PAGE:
Datacolor Partners with Fotolia as they Launch the Second Season of the TEN Collection Project
Jan 2013 09

For the second season, Fotolia launches the TEN Collection Project, with a new line up of notable international artists which includes ten artists, with two surprise artists to be revealed. These artists are invited to choose and express a theme of their choice, and in the process, share their professional tips with the Fotolia online community. Their PSD files will be offered for free each month, for 24 hours.

TEN Season 2: An International Casting

On January 10th, Fotolia will re-introduce the TEN Collection with the first of 12 compositions. This time around, Fotolia invited 10 notable international artists from Argentina, Brazil, Korea, Japan, Russia, Poland, Spain, United Kingdom and Germany. In addition, two surprise artists will be featured, unveiling new creative works for your viewing pleasure.

Like season one, online users will have access to the PSD file of each artist each month, with all of its layers and resources free for 24 hours. Each composition will include a video shot in the artist’s country of origin, and translated into 12 languages, giving international viewers everywhere an educational glimpse into the artist’s creative tips and techniques.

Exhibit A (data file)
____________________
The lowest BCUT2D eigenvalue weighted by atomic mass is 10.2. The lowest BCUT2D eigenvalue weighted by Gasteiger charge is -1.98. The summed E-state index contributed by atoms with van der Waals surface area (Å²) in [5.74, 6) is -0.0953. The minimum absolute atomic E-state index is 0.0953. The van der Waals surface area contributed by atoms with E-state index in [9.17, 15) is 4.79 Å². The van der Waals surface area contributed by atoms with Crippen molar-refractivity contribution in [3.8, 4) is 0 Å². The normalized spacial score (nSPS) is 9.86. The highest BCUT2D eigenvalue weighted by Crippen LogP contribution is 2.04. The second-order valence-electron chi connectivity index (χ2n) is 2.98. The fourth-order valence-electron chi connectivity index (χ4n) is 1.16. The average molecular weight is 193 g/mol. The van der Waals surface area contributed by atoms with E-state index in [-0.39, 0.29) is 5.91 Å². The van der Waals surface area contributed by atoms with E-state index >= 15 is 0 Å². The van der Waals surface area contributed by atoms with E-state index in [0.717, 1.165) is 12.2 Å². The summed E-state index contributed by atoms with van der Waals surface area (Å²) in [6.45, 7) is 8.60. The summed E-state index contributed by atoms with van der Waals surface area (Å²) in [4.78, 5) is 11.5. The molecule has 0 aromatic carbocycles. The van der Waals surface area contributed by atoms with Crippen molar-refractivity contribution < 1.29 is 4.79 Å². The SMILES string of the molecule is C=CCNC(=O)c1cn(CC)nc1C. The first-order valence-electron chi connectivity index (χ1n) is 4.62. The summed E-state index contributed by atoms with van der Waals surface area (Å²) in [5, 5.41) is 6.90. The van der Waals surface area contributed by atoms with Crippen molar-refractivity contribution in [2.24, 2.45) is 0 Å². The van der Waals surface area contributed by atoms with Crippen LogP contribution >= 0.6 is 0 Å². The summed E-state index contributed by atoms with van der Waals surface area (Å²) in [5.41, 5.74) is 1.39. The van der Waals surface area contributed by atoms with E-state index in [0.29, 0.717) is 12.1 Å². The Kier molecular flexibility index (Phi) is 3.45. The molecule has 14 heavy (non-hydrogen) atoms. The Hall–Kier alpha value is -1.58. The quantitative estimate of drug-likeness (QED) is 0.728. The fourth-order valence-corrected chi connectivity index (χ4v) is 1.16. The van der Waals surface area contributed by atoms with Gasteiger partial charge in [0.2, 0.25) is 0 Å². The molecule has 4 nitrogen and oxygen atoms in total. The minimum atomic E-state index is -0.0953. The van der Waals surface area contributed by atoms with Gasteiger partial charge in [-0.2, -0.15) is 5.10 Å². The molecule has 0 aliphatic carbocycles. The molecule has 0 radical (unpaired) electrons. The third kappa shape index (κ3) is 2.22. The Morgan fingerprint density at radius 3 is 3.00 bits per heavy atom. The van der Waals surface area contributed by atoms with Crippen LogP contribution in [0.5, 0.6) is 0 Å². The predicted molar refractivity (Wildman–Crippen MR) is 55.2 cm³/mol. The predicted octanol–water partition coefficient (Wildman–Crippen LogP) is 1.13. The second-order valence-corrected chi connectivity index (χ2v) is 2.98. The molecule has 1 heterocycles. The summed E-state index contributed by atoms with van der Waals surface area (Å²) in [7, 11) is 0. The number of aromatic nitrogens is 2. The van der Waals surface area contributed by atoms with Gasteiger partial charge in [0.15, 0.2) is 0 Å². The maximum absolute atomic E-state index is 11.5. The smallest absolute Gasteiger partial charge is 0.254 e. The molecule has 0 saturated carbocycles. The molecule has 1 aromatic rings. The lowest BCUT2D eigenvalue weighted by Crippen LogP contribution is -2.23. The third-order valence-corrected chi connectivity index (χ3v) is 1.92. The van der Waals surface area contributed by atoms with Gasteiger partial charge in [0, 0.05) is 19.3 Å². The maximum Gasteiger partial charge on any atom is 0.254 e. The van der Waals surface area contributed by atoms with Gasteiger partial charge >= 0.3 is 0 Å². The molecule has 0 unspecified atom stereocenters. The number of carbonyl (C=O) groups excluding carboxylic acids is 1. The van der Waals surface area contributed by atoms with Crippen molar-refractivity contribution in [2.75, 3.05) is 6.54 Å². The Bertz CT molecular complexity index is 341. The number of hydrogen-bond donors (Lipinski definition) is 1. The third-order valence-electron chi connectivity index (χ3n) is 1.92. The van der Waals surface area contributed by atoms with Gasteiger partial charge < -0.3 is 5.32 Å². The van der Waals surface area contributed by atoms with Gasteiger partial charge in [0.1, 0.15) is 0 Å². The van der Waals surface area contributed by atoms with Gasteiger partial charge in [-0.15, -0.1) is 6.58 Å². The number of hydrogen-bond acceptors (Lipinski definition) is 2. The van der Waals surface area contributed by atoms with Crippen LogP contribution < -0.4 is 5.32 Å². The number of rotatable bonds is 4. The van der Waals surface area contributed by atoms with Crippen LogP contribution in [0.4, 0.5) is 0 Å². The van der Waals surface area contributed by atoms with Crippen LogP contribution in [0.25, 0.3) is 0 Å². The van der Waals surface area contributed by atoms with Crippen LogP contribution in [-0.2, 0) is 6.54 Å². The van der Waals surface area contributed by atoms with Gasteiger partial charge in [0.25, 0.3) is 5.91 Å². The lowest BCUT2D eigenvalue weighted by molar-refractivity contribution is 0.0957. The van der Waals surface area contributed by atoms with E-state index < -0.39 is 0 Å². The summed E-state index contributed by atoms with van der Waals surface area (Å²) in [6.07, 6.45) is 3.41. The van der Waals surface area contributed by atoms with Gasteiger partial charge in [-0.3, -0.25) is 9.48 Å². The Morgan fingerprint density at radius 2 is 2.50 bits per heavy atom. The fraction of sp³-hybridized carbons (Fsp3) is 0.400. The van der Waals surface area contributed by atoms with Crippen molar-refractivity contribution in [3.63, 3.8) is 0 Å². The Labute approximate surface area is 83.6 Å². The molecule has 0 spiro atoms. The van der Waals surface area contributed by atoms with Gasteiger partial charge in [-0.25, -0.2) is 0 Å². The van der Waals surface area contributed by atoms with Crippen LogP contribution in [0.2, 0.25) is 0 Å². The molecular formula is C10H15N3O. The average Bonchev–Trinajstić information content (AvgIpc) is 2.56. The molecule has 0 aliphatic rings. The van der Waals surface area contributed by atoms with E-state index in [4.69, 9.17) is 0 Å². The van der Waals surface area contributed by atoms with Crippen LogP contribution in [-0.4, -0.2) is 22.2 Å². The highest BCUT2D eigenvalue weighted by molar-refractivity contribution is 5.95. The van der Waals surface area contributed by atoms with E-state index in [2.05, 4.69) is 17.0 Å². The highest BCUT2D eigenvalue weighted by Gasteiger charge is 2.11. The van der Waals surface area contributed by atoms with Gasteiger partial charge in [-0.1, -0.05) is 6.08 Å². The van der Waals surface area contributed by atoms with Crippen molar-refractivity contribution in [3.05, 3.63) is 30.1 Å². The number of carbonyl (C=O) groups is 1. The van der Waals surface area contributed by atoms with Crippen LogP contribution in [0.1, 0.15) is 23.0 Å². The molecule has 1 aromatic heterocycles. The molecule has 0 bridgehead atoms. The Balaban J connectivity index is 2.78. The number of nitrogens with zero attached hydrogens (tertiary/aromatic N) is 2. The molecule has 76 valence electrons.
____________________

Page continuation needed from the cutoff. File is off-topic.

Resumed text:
Gustavo Brigante from Argentina kicks of TEN Collection Season Two

Gustavo Brigante is an Argentinean graphic designer and illustrator. He created a website in the 90’s with Javier Cencig, where they share their common passion for experimentation and graphic design. He worked for several clothing brands in 2001, and then broadened his works to other fields, like logo and type design. A self-educated and multidisciplinary artist, Gustavo likes challenge and risk. His work includes major brands such as Johnnie Walker, Hugo Boss and MTV, and he is part of the famous KDU crew. Gustavo Brigante now works in his own studio in Buenos Aires.

Ushering in this second season, Gustavo Brigante offers a composition on the theme of ‘Work’, entitled “Manos a la obra” (Let’s Get To Work). The artist found inspiration in his Latin-American origins to create this work. “Digital art and graphism are a way to innovate and impress, especially when it comes to free compositions. I can therefore let a part of me express itself. I accepted to take part in this project because I self-educated myself. From my point of view, the best way to learn is to practice, and persevere.”